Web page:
As a first-year undergraduate considering a Course 6 major (electrical engineering and computer science, or EECS), Wang was also fascinated to watch Patrick Elisha, a representative from Steinway dealer M. Steinert & Sons, disassemble the piano action to point out the optical sensors that measure the velocity of each hammer strike at 1,020 levels of sensitivity, sampled 800 times per second.

“I was amazed by the precision of the laser sensors and inductors,” says Wang. “I have just begun to take introductory-level courses in EECS and am just coming across these concepts, and this certainly made me more excited to learn more about these electrical devices and their applications. I was also intrigued that the electrical system was added onto the piano without interfering with the mechanical structure, so that when we play the Spirio, our experience with the touch and finger control was just like that of playing a usual Steinway.”

Another Emerson/Harris scholar, Víctor Quintas-Martínez, a PhD candidate in economics who resumed his lapsed piano studies during the Covid-19 pandemic, visited Killian Hall during the residency to rehearse a Fauré piano quartet with a cellist, violist, and violinist. “We did a run of certain passages and recorded the piano part. Then I listened to the strings play with the recording from the back of the hall. That gave me an idea of what I needed to adjust in terms of volume, texture, pedal, etc., to achieve a better balance. Normally, when you’re playing, because you’re sitting behind the strings and close to the piano, your perception of balance may be somewhat distorted,” he notes.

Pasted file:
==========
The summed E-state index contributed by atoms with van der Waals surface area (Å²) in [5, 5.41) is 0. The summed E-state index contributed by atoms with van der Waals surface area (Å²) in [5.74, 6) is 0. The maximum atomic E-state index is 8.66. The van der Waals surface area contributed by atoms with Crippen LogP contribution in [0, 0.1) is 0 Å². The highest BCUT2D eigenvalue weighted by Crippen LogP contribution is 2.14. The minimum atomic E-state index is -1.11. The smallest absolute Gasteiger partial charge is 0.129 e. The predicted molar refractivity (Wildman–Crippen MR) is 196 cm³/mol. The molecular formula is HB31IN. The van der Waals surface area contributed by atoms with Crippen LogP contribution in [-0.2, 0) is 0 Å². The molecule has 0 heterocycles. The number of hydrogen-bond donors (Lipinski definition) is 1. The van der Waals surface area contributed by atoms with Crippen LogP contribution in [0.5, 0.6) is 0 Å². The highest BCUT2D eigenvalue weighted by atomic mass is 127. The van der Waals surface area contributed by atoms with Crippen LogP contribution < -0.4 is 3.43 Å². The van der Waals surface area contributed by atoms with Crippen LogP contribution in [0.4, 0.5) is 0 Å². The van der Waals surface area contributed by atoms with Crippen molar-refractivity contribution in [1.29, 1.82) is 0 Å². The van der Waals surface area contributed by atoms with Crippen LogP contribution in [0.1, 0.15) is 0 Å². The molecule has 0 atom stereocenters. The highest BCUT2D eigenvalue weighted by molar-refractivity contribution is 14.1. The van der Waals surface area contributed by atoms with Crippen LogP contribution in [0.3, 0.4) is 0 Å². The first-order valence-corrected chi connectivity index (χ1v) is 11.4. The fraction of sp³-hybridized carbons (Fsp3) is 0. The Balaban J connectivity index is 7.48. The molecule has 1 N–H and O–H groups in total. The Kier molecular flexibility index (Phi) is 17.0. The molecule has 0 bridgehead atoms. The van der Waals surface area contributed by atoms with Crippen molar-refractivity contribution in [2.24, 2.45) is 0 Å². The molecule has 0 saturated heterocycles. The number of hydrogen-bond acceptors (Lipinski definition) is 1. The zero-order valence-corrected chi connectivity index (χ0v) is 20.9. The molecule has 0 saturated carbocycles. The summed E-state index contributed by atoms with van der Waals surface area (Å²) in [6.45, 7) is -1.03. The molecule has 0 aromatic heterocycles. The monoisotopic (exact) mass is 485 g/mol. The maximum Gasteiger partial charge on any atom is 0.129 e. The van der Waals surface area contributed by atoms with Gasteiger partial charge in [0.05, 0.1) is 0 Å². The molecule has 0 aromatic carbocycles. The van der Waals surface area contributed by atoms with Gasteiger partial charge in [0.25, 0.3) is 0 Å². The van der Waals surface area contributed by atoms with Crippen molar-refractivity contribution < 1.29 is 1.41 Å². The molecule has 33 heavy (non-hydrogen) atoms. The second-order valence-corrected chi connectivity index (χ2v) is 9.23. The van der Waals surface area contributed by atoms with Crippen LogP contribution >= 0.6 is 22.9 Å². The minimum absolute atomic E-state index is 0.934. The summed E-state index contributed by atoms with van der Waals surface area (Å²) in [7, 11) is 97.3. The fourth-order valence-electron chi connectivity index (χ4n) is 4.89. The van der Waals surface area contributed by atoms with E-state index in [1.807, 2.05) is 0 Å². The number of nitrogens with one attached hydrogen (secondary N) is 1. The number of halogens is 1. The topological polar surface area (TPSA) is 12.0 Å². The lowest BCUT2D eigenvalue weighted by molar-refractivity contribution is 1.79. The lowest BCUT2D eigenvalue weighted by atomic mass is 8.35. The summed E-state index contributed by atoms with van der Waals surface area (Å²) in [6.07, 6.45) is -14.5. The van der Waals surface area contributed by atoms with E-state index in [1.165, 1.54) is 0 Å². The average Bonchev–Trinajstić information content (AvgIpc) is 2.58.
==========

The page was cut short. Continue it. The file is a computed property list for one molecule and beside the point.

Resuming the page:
Kim cites another campus demographic ripe for exploring these types of instruments like the Spirio | r and its software: future participants in MIT’s relatively new Music Technology Master's Program, along with others across the Institute whose work intersects with the wealth of data the instrument captures. Among them is Praneeth Namburi, a research scientist at the MIT.nano Immersion Lab. Typically, Namburi focuses his neuroscience expertise on the biomechanics of dancing and expert movement. For two days during the MTA/Spirio residency, he used the sensors at the Immersion Lab, along with those of the Spirio, to analyze how pianists use their bodies.

“We used motion capture that can help us contrast the motion paths of experts such as Mi-Eun from those of students, potentially aiding in music education,” Namburi recounts, “force plates that can give scientific insights into how movement timing is organized, and ultrasound to visualize the forearm tissues during playing, which can potentially help us understand musicianship-related injuries.”

“The encounter between MTA and MIT.nano was something unique to MIT,” Kim believes. “Not only is this super useful for the music world, but it’s also very exciting for movement researchers, because playing piano is one of the most complex activities that humans do with our hands.”

In Kim’s view, that quintessentially human complexity is complemented by these kinds of technical possibilities. “Some people might think oh, it's going to replace the pianist,” she says. “But in the end it is a tool. It doesn’t replace all of the things that go into learning music. I think it's going to be an invaluable third partner: the student, the teacher, and the Spirio — or the musician, the researcher, and the Spirio. It's going to play an integral role in a lot of musical endeavors.”